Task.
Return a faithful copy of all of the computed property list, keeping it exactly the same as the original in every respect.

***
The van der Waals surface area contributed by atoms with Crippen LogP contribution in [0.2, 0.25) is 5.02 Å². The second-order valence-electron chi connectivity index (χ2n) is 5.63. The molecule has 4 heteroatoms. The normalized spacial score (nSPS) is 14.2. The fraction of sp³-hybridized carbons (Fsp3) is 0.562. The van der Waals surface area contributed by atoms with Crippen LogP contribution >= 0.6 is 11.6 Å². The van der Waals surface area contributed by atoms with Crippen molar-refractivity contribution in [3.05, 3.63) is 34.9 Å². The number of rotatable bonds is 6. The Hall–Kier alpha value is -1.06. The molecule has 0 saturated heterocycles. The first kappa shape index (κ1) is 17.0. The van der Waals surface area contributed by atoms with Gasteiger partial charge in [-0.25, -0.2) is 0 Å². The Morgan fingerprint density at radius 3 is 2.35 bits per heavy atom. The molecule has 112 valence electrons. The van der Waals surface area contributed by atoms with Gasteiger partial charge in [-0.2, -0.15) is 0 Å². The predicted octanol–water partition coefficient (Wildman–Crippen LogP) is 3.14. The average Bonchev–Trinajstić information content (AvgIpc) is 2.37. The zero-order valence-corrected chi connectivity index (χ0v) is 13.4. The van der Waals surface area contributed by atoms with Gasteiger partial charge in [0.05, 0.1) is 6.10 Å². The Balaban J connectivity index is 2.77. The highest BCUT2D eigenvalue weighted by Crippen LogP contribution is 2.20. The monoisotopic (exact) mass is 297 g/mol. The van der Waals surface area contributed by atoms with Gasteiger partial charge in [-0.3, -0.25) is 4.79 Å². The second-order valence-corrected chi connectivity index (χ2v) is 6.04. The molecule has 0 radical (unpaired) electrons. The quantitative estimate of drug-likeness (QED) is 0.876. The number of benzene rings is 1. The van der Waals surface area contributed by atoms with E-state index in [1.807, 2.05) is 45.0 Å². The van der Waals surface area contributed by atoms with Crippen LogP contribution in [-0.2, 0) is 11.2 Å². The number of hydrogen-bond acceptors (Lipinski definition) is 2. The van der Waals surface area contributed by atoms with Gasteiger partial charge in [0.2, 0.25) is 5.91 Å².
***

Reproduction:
The van der Waals surface area contributed by atoms with Crippen LogP contribution in [0.2, 0.25) is 5.02 Å². The second-order valence-electron chi connectivity index (χ2n) is 5.63. The molecule has 4 heteroatoms. The normalized spacial score (nSPS) is 14.2. The fraction of sp³-hybridized carbons (Fsp3) is 0.562. The van der Waals surface area contributed by atoms with Crippen LogP contribution >= 0.6 is 11.6 Å². The van der Waals surface area contributed by atoms with Crippen molar-refractivity contribution in [3.05, 3.63) is 34.9 Å². The number of rotatable bonds is 6. The Hall–Kier alpha value is -1.06. The molecule has 0 saturated heterocycles. The first kappa shape index (κ1) is 17.0. The van der Waals surface area contributed by atoms with Gasteiger partial charge in [-0.25, -0.2) is 0 Å². The Morgan fingerprint density at radius 3 is 2.35 bits per heavy atom. The molecule has 112 valence electrons. The van der Waals surface area contributed by atoms with Gasteiger partial charge in [-0.2, -0.15) is 0 Å². The predicted octanol–water partition coefficient (Wildman–Crippen LogP) is 3.14. The average Bonchev–Trinajstić information content (AvgIpc) is 2.37. The zero-order valence-corrected chi connectivity index (χ0v) is 13.4. The van der Waals surface area contributed by atoms with Gasteiger partial charge in [0.05, 0.1) is 6.10 Å². The Balaban J connectivity index is 2.77. The highest BCUT2D eigenvalue weighted by Crippen LogP contribution is 2.20. The monoisotopic (exact) mass is 297 g/mol. The van der Waals surface area contributed by atoms with Gasteiger partial charge in [-0.3, -0.25) is 4.79 Å². The second-order valence-corrected chi connectivity index (χ2v) is 6.04. The molecule has 0 radical (unpaired) electrons. The quantitative estimate of drug-likeness (QED) is 0.876. The number of benzene rings is 1. The van der Waals surface area contributed by atoms with E-state index in [1.807, 2.05) is 45.0 Å². The van der Waals surface area contributed by atoms with Crippen LogP contribution in [-0.2, 0) is 11.2 Å². The number of hydrogen-bond acceptors (Lipinski definition) is 2. The van der Waals surface area contributed by atoms with Gasteiger partial charge in [0.2, 0.25) is 5.91 Å².